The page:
This is because we can treat states of a Rubik Cube as elements of a group. For instance, the pristine state, the “solved” state, is one element.
The various twists of the cube are the operator. Twisting the cube gives a new orientation, a new state — an element of the group.
This means group theory connects with permutation mathematics, since we can view states of the Cube as permutations and the operator as a function returning a new permutation.
I’ve been exploring group theory as it applies to something even simpler than twisting a Rubik’s Cube — I’ve been considering the symmetrical rotations of plain old squares, cubes, and tesseracts.
By “symmetrical” I mean rotations of 90° (or multiples of 90°) — rotations that would leave an unmarked object looking the same before and after.
We do mark, or label, the object so we can keep track of the rotation, but on some level, the rotations are symmetrical.
Consider figure 1. It shows four rotations of a square, which we’ll label I, II, III, and IV. They show rotations of, respectively, 0°, 90°, 180°, and 270°, although each represents a 90° rotation from the previous position.
Our group is the four rotations, our elements, and the operator is a 90° rotation, which we can apply successively to generate all four. Note how applying the operator to element IV returns us to element I.
What’s crucial here is that the order of the corner labels (a, b, c, d) does not change. It always winds clockwise around the square.
In contrast, consider figure 2.
It shows two other (separate) types of operation, that — for the moment — I’ll call flips.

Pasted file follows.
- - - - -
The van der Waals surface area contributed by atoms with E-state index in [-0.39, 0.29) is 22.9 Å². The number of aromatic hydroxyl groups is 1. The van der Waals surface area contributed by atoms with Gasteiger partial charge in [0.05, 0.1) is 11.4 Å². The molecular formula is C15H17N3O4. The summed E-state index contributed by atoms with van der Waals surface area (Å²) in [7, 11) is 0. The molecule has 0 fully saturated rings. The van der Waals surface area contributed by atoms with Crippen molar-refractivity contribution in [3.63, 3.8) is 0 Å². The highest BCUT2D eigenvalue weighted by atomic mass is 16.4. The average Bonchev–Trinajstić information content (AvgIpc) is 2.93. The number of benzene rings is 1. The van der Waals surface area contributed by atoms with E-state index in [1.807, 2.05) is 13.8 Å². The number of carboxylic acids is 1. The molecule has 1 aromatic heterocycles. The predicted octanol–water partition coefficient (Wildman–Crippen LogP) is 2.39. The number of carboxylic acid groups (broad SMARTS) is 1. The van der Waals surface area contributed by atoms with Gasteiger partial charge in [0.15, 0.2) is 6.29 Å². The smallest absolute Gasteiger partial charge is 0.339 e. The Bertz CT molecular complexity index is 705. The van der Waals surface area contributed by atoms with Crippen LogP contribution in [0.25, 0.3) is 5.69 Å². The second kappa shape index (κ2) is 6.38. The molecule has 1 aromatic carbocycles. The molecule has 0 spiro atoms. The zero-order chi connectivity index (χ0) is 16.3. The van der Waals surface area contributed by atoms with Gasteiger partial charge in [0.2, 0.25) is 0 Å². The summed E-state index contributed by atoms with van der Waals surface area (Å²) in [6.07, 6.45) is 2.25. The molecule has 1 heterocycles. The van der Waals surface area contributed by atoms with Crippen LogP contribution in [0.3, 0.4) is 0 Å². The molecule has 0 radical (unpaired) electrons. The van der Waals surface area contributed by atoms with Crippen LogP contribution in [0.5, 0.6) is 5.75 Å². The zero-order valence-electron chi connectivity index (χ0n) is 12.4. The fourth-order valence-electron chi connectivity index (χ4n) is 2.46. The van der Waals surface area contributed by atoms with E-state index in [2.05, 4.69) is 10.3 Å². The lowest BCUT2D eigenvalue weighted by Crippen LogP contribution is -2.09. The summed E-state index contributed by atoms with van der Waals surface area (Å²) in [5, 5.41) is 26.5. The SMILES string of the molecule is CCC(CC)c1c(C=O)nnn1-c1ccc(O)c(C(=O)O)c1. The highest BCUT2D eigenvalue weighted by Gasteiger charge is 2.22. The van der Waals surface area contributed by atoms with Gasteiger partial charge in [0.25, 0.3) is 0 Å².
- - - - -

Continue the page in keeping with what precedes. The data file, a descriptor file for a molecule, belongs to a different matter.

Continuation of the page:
The top example flips the I element along its horizontal (X) axis. The bottom example flips the same I element along its vertical (Y) axis.
In contrast to the (proper) rotation shown above, these operations reverse the order of the corners! Now they wind counter-clockwise.
We might also think of a flip as a mirror or reflection operation because of how it reverses the order.
Note that either the red or blue square can be rotated in 90° steps to produce four elements (of which the red and blue squares are two). All four of such elements have reversed corner order.
What’s really happening here is that what I keep calling the “proper” rotation turns the square on what would be its Z-axis if the square were described in three dimensions. (In two dimensions, it’s just the center point.)
A proper rotation does not disturb the orientation of the parts. (It’s proper!)
What I called a “flip” is, in fact, a rotation through the third dimension. The first one (red) along the X-axis and the second (blue) along the Y-axis.
But this requires rotating the 2D square through an additional dimension, in this case the Z-axis. (In these diagrams the Z-axis would stick into and out of the screen.)
Since squares don’t have a third dimension (they’re so square), this is called an “improper” rotation, a key effect of which is that it reverses or mirrors parts of the whole.
It turns out there’s kind of a neat mathematics that unifies all this into a wonderfully elegant package that easily and naturally extends to objects in three, four, or more, dimensions.
I’ll get into that (matrix rotation) in future posts!
If I ever hope to grasp quantum theory, group theory is a prerequisite. (One of many!)
And, if nothing else, in my dotage, it might help keep my mind from turning to complete mush. “Use it or lose it!” (As they say.)
Or not. In any event:
Happy Birthday to Emmy Noether!
Your legacy shines bright! Your work is a foundation of modern physics, and you are revered by mathematicians (and plain math lovers) everywhere. Ya done good!
Stay symmetrical, my friends!